CD Projekt RED, which famously let DRM creep into the Witcher 2: Assassins of Kings before promptly patching it back out, has sworn off the anti-piracy measure for good.
"Every subsequent game we will never use any DRM anymore, it's just over-complicating things," CEO Marcin Iwinski said during a GDC 2012 presentation.
"We release the game. It's cracked in two hours, it was no time for Witcher 2," he added.
CD Projekt RED is the development arm of CD Projekt, which is an important European distributor in addition to hosting Good Old Games. The company has repeatedly stated it does not believe in the use of DRM, but added it to the retail release of The Witcher 2 due to publishing contracts. Its removal of the DRM via patch resulted in Namco Bandai filing a lawsuit.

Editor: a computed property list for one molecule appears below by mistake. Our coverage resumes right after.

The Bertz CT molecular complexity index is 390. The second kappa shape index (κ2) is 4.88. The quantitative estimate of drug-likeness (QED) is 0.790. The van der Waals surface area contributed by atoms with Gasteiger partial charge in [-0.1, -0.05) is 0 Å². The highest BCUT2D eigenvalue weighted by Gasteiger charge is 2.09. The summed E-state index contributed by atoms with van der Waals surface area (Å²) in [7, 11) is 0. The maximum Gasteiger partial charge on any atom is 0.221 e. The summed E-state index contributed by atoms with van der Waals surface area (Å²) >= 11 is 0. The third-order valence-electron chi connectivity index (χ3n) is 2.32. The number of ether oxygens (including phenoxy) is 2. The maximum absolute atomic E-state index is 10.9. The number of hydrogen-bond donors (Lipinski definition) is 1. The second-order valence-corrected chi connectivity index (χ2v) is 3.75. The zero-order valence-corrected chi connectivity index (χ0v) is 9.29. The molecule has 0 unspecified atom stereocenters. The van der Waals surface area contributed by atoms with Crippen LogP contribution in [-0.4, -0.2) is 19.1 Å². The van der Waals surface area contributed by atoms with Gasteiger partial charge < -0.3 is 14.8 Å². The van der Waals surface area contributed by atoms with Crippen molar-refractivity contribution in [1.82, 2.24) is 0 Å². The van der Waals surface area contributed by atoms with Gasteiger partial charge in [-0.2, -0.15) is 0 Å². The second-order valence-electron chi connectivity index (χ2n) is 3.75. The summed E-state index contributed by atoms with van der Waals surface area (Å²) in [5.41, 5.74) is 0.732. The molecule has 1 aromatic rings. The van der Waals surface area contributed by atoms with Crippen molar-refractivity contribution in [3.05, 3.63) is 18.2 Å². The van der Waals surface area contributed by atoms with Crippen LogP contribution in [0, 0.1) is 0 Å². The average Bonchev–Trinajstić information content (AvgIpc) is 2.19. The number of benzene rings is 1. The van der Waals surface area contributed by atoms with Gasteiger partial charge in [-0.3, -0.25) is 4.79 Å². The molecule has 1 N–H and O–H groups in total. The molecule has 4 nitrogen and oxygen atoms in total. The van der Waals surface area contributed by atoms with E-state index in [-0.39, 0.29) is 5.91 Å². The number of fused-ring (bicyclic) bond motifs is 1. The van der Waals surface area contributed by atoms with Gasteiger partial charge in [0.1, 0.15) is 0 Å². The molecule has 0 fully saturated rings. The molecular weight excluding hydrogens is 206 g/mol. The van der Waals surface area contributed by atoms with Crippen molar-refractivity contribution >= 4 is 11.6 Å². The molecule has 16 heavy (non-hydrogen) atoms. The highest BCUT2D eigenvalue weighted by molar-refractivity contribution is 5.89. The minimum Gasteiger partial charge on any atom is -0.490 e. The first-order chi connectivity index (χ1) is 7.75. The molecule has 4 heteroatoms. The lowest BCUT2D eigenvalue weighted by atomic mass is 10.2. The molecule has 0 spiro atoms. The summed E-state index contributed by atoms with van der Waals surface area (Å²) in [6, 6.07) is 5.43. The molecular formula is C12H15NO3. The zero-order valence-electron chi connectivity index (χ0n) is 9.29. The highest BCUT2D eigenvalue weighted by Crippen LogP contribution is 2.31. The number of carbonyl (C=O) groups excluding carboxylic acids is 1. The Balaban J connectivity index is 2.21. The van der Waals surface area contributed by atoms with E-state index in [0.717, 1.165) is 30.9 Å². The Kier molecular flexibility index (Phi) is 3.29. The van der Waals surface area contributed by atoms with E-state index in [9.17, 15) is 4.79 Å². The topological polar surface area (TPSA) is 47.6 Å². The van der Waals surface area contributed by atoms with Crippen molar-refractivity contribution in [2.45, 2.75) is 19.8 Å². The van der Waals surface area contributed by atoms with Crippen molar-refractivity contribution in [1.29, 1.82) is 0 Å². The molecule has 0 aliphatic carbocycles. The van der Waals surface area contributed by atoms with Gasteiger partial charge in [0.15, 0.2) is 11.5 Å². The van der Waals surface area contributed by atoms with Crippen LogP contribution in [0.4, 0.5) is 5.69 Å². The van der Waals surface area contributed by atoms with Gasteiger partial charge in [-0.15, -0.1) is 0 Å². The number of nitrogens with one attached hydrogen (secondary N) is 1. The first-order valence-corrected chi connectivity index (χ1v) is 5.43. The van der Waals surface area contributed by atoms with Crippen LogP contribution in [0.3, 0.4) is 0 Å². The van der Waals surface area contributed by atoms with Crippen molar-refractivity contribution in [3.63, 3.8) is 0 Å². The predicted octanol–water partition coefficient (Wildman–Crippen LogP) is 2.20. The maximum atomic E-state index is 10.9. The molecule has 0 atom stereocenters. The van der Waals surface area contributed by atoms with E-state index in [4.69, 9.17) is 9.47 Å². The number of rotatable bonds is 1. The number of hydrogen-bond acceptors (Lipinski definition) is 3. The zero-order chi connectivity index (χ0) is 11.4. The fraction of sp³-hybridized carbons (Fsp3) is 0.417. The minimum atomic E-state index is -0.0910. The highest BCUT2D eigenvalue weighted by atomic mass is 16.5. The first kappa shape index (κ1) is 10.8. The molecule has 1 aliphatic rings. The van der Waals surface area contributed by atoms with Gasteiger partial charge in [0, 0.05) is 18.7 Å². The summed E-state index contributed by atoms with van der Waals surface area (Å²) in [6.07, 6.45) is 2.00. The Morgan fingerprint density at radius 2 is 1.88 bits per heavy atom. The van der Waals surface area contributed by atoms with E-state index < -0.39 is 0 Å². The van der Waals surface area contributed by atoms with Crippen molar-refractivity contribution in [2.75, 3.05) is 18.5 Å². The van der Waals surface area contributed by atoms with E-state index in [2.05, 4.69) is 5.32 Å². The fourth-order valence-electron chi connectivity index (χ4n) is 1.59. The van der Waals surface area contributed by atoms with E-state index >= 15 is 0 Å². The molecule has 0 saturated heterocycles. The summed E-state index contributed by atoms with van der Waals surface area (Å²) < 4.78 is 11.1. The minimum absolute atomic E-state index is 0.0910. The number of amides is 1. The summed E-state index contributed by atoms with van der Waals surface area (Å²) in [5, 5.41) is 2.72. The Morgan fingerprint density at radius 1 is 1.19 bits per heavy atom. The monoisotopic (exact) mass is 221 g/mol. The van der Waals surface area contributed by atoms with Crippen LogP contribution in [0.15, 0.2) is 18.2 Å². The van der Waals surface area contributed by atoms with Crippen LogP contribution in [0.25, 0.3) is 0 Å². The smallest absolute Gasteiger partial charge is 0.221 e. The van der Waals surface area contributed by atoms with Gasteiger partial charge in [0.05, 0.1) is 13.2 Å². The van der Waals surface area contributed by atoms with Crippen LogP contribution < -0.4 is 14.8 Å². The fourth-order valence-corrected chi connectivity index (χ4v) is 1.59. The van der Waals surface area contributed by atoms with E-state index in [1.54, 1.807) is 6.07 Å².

"What really surprised me is that the pirates didn't use the GOG version, which was not protected. They took the SecuROM retail version, cracked it and said 'we cracked it' - meanwhile there's a non-secure version with a simultaneous release. You'd think the GOG version would be the one floating around," Iwinski said.
"DRM does not protect your game. If there are examples that it does, then people maybe should consider it, but then there are complications with legit users," he later reaffirmed to Joystiq in an interview.